It’s going to be a romp, says cellist Julian Smiles of his return to the Llewellyn Hall stage on 18 and 19 July with the Canberra Symphony Orchestra to perform Beethoven’s Triple Concerto for Cello, Violin and Piano, the third instalment of the ActewAGL Llewellyn Series.
“There is a lot of joy in this piece, it’s boisterous, while the slow movement is very beautiful and simple. The musical ideas are very simple, not complicated, and joyous throughout. A romp is a good word to describe it,” said Smiles from Sydney where he lives with his son and wife, violinist Dimity Hall, with whom he will be performing.
The couple is one half of the Goldner String Quartet, and have been playing together for more than 25 years, now having what Smiles called an extra-sensory connection on stage.
Joining them will be London-based pianist Piers Lane, with whom he has a 15-year playing relationship.
Smiles is the inaugural CSO Artist in Focus, which he sees as great honour and recognition of his long relationship with the orchestra where he began his cello career as a boy.
A central figure in cello performance and teaching in Australia for over 25 years, Smiles has performed with many ensembles including the Australian Chamber Orchestra, the Australia Ensemble@UNSW, but most famously for his work as a founding member of the Goldner String Quartet.
As a graduate of the Canberra School of Music, Smiles played with the CSO in years past and captivated audiences with an emotional and heartfelt performance of the Elgar Cello Concerto in 1988.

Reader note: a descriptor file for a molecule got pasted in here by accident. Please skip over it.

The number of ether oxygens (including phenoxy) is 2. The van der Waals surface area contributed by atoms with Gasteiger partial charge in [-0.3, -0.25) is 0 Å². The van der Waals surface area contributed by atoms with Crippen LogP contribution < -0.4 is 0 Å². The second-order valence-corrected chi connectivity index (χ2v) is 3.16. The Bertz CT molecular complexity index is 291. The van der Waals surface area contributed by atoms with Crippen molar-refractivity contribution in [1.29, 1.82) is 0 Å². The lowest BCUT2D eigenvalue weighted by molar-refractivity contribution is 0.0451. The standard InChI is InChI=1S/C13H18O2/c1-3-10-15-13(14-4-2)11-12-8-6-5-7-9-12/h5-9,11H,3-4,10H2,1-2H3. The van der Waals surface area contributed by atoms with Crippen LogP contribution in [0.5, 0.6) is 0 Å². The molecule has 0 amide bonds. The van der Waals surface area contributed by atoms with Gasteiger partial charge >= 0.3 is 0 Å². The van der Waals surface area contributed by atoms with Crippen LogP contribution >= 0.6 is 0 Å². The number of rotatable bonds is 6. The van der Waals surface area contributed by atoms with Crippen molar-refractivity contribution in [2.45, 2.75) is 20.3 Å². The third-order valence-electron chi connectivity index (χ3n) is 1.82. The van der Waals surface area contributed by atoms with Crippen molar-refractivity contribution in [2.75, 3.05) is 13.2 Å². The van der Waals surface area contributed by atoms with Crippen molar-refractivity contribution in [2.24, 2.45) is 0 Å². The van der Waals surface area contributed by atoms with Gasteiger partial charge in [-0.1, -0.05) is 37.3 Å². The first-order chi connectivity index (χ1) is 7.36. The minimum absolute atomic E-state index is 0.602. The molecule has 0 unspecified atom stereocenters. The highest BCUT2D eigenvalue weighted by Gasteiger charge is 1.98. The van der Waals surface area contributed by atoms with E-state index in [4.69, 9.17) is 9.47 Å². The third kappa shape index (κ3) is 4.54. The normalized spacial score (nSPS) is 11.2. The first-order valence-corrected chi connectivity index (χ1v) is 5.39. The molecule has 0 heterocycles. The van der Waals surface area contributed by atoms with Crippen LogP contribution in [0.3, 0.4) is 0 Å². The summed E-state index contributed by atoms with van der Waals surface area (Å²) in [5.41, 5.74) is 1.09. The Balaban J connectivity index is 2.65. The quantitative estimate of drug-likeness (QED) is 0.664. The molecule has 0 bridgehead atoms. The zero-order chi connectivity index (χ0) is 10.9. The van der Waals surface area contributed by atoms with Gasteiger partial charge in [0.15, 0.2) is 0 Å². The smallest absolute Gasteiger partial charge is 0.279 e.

Falling in love with the ‘human’ sound of the cello, Smiles began playing in the cello section when he was about 13 and continued through to the end of his studies in Canberra.
“From the first moment I met a cello, I put the bow on the string and this beautiful sound came out, which was human voice range and not too high for me to be uncomfortable with,” he recalled.
“The cello was appointed to me a by a bunch of gentlemen at the Canberra School of Music who were running elementary strings studies and I just went in with no preconception of what instrument I would play and they just looked at me and said, ‘Ah, he looks like a cellist’.”
Those gentlemen included Nelson Cook, who became his teacher, Wilfred Jones, Vincent Edwards, all great names in Canberra musical history.
For Smiles, Beethoven is one of the most human of composers. “You can relate to him, you can hear in his music he was a person who had very ordinary feelings, had good times and bad times,” he said. “Some composers go into the exalted other worldly things, which is very beautiful as well, but Beethoven’s music is essentially about humanity and what it is to be a person and deal with life.”
The orchestra will be conducted by Chief Conductor and Artistic Director Nicholas Milton, with whom Smiles has a ‘terrific’ working relationship.
“He’s a really great conductor and, being a string player himself, he has a great understanding of how to accompany string players. I always feel very comfortable when he is conducting the orchestra,” Smiles said.
Milton calls Smiles one of the pre-eminent soloists of the nation and one of the most extraordinary artists this country has ever produced.
For Smiles, who performs recitals most of the year, joining the orchestra on stage is always a special occasion and “something I get keyed up about”.
The CSO will also perform the magnificent, yet mysterious, Enigma Variations by Edward Elgar – a work that explores the friendships of an introvert with a hidden melody that has not been identified even to this day.
On Sunday 15 July, Smiles and Hall will perform in the more intimate Recital Series at Wesley Music Centre – three duos and two solos, including the world premiere of a work by Matthew Hindson.
Later in the year, he will perform at the National Portrait Gallery with pianist Bernadette Harvey in a program of 20th and 21st Century Australian compositions, including two world premieres.
For more information go to https://cso.org.au/event/actewagl-llewellyn-three/